Aim for excellence. Make us to choose the harder right instead of the easier wrong and never to be content with a half truth when the whole truth can be won.

This portion of the prayer is poignant. Leaders make the hard choices. Leading with excellence is about choosing the harder right instead of the easier wrong. It is the high calling and price of excellent leadership. There are no shortcuts.

Don’t be afraid. Endow us with courage that is born of loyalty to all that is noble and worthy that scorns to compromise with vice and injustice and knows no fear when truth and right are in jeopardy.

If integrity is the foundation of leadership then courage is the fuel that drives it.  Anais Nin said, “Life shrinks or expands in proportion to one’s courage.” So does your leadership. Pray for courage.
Pray for wisdom. Guard us against flippancy and irreverence in the sacred things of life. Never take lightly the responsibility of leadership. Surround yourself with trusted advisors and never be too proud to seek advice.

Be compassionate. Grant us newties of friendship and new opportunities of service. Kindle our hearts in fellowship with those of a cheerful countenance, and soften our hearts with sympathy for those who sorrow and suffer.

Charles Dickens said, “Have a heart that never hardens, a temper that never tires, and a touch that never hurts,” That’s great advice for leaders. The spirit of a leader is just as important as the vision of the leader. No one wants to follow a jerk.

Serve with honor. Help us to maintain the honor of the Corps untarnished and unsullied and to show forth in our lives the ideals of West Point in doing our duty to Thee and to our Country.

Leaders serve with honor and are devoted to causes greater than self. Henry Ward Beecher said, “There never was a person who did anything worth doing who did not receive more than he gave,” And that is the secret of great leadership. Leaders who get ahead do so out of generosity. Lead with honor and you will be rewarded.

Leaders – it’s time to say your prayers.

© 2012 Doug Dickerson

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Saturday, November 3, 2012

Most of Your Office is Stressed - Are You?

Every tomorrow has two handles. We can take hold of it with the handle of anxiety or the handle of faith – Henry Ward Beecher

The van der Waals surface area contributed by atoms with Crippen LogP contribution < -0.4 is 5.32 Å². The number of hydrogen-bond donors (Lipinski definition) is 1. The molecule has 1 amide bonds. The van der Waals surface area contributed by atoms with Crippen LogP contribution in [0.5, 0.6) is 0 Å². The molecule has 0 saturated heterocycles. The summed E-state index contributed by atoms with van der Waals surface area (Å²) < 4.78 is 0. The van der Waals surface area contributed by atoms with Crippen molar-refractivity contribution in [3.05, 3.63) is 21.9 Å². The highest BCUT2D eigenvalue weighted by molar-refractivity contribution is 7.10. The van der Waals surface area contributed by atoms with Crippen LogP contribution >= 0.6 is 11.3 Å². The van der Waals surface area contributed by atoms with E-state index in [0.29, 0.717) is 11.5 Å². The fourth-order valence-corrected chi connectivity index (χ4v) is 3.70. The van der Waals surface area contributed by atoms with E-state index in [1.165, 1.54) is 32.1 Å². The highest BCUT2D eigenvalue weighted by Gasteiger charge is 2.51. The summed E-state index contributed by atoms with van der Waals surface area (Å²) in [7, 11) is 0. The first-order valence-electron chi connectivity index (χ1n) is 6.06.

I read a story about a man back in 1835 who visited a doctor in Florence, Italy. He was filled with anxiety and exhausted from a lack of sleep. He couldn’t eat and he avoided his friends. The doctor examined him and found that he was in prime physical condition. There was no apparent physical ailment that the doctor could detect.

The doctor concluded that his patient needed to have a good time and told him about a circus in town and its star performer, a clown named Grimaldi. Night after night he had the people rolling in the aisles. “You must go see him,” the doctor advised. “Grimaldi is the world’s funniest clown. He’ll make you laugh and cure your sadness.” “No,” replied the despairing man, “he can’t help me. You see, I am Grimaldi.”

A recent Inc. magazine story related that 77% of American workers are stressed about something at work. Share of employees who cite the following as significant sources of stress:
·         Low salary 49%
·         Lack of opportunities for advancement 43%
·         Heavy workload 43%
·         Unrealistic expectations from managers 40%
·         Long hours 39%

Anxiety is a part of our workplace culture. If you are not stressed by something at work chances are you know someone who is. The mark of your leadership is not that you manage your own stress well but that you are creating a stress-less culture in your office. How is this done? Here are four simple reminders about how to deal with your anxiety.

Straighten up. A lot of stress in the office is created by clutter. The big picture will never be clear if your point of view is a mess. An orderly system to navigate your day goes a long way in causing it to run smooth. If your work area is cluttered then chances are your associated thought processes are a source of stress. Clean it up.

Speak up. One of the worse things a person can do is to keep things bottled up on the inside. Eventually what happens? All those emotions that have been building up boil over and it does not have a happy ending. Open and honest communication goes a long way in defusing a situation before it reaches an unhealthy conclusion. Let it out.

Step up. It’s when you learn to serve others and consequently serve causes greater than self that you learn the leadership law of reciprocity – the good that you do for others will come back on you. When was the last time you stepped up your game for the sake of a colleague? Never be so consumed with your own interests that you have no time to serve others. Step up and lead by example. One day you will be glad that you did. Serve it up.

Stay up. The attitude you choose will make all the difference when it comes to the stress and anxiety that you bear. No one is immune from stress, but neither are you restricted by the attitude you embrace.

John Maxwell writes, “Our destinies in life will never be determined by our complaining or high expectations. Life is full of surprises and the adjustment of our attitudes is a lifelong project. The pessimist complains about the wind. The optimist expects it to change. The leader adjusts the sails.”

Stress can either be the head wind that wears you down or the wind in your sails that takes you to new destinations. Choose to be up!

© 2012 Doug Dickerson